You don't have to watch him for very long to see why Nail Yakupov is considered the favourite to be taken with the first overall selection in the 2012 NHL Entry draft.
The Russian speedster was one of 36 top 2012 prospects on the ice for the NHL Research, Development and Orientation Camp on Wednesday and Thursday in Etobicoke, Ont.
The prospects tested out a variety of possible rule changes in front of a who's who of NHL executives, scouts and coaches while showcasing their talents against top talent.
“You could tell he's a dynamic player,” said Phoenix Coyotes coach Dave Tippett, who coached Yakupov on the black team at camp.
In three up-tempo scrimmages at the camp you couldn't help but notice the dizzying array of skills Yakupov brings to the table.
“I think when you look at Nail Yakupov you start to take a step back and say okay what can't he do in the game?” said TSN hockey analyst Craig Button. “I think that's what always differentiates those elite, top players.”
Standing a shade less than 5'11, Yakupov isn't the biggest guy around but his speed, vision, tremendous puck skills and accurate shot more than make up for his lack of size. In fact, had it not been for an early October birthday that saw him miss the 2011 Entry Draft cutoff by less than a month, Yakupov may very well have been a top-3 pick already.
“He's got that complete package,” said Button.
It wasn't just the coaches and scouts who were impressed with Yakupov at camp either. Mathew Dumba, one of the top defensive prospects at camp, was happy he was on Yakupov's team rather than matching up against him.
“Just watching him looked like he was pretty tough on defenders,” said Dumba. “It's definitely fun to play with him; he's so effective when he gets the puck.”
Malcolm Subban wasn't so lucky, having to play in net against Yakupov.
“He has a lot of skill, he's really explosive and has a good shot,” said Subban. “You've gotta be aware of those guys when they're on the ice at all times.”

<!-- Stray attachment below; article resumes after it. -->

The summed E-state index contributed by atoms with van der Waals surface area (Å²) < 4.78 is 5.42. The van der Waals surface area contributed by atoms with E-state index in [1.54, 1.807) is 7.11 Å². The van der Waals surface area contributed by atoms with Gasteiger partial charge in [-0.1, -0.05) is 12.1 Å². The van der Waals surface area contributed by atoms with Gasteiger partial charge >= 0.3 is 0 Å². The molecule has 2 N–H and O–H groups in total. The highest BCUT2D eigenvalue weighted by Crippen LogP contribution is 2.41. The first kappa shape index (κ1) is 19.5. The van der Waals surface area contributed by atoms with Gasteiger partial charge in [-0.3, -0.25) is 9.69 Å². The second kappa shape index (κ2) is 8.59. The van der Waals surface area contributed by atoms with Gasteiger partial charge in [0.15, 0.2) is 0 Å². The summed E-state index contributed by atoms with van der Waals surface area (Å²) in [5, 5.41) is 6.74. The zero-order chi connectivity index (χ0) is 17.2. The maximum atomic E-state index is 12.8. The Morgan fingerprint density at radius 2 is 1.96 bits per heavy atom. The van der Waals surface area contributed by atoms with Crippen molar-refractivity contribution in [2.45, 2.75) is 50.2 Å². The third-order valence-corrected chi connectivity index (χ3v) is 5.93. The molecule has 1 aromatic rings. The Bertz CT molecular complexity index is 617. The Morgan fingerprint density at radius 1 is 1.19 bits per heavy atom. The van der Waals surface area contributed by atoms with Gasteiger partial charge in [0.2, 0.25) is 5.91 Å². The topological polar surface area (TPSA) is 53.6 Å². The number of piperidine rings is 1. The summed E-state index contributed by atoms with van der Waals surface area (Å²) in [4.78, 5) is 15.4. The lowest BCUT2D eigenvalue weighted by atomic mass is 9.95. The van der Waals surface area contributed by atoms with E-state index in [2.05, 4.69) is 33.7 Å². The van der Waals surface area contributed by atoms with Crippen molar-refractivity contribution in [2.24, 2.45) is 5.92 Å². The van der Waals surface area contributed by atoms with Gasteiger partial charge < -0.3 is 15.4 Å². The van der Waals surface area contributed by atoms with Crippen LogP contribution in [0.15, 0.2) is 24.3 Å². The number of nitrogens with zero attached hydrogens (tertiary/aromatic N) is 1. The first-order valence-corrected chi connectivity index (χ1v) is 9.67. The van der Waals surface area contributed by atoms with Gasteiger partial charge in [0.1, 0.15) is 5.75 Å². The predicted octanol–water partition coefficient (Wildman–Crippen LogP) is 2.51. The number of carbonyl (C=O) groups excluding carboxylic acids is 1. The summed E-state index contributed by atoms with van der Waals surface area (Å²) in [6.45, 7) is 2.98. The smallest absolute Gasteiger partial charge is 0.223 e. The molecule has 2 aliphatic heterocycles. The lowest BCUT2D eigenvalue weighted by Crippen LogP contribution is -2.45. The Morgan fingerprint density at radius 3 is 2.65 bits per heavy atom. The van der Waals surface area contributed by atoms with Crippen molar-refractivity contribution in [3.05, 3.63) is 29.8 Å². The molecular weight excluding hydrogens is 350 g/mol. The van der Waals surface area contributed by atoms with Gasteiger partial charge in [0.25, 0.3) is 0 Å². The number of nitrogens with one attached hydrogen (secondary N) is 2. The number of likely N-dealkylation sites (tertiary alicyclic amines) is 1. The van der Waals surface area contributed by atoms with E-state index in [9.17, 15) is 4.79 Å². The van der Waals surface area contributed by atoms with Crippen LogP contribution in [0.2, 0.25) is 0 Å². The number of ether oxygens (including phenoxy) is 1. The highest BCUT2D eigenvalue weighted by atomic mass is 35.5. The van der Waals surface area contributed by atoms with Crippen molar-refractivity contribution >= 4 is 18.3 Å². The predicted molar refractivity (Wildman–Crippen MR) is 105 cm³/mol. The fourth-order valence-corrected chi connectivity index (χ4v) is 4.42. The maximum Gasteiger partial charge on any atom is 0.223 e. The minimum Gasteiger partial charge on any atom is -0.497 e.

Subban was beaten once by Yakupov on a perfect one-timer during the second scrimmage on Wednesday, but got his revenge by making an incredible recovery to stop him in the shootout.
Yakupov took the OHL by storm last season, scoring 49 goals and 101 points in 65 games for the Sarnia Sting en route to capturing both OHL and CHL Rookie of the Year honours.
His point and goals totals broke the Sting's rookie scoring record previously held by none other than Tampa Bay Lightning star Steven Stamkos.
Yakupov was also a force for the Russian team at the IIHF World Under-18 Championships this past April. He scored six goals and 13 points in seven games and had a hat-trick against Canada to help Russia win the bronze medal.
For all the skill, the records and the hype, Yakupov remains very humble though, putting his team's goals ahead of his own.
“I think we have pretty good team, so I want to be first in the OHL,” said Yakupov. “My points, scores and assists come second.”
An ethnic Tatar hailing from Nizhnekamsk, a city about 500 miles east of Moscow in Russia, Yakupov elected to come to Canada to play junior hockey, despite speaking virtually no English, because of the style of the Canadian game.
“I like the hockey in Canada it's pretty tough, and I want to play in the NHL,” said Yakupov. “It's more physical so it's interesting.”
Yakupov's transition to Canada last season was eased somewhat by the fact that he lived with the Russian-speaking family of Sting teammate, good friend, and fellow top-rated prospect, Alex Galchenyuk who was also on hand at camp.
The two formed a dynamic duo for the Sting, as Galchenyuk was second to Yakupov among first-year players with 83 points.
They were on opposite teams at camp though, which took some adjusting.
“We played 68 games together, it was pretty tough,” said Galechnyuk. “I got used to playing with him and I mean you pass the puck and it's not Nail, it's pretty different.”
Despite playing for opposite sides, the two teamed up during the skills competition shootout. Yakupov passed the puck to Galechnyuk, who flipped the puck into the air as Yakupov flipped his stick around and attempted a baseball swing.
Unfortunately Yakupov whiffed on the pitch.
“We tried, to do something special, it almost worked,” said Galechyuk. “I still think it was pretty nice.”
Galchenyuk was also more than happy to help out his friend during interviews when needed. When a reporter asked Yakupov what goals he had for the upcoming season Galchenyuk was quick to jump in.
“Pass the puck to me more,” he said to laughs.
The two-young stars will report to Sting training camp on Monday August 29 in preparation for the upcoming OHL season. And with a full season under their belts, don't be surprised if the two put up some lofty numbers in Sarnia this year and hear their names called early in the draft.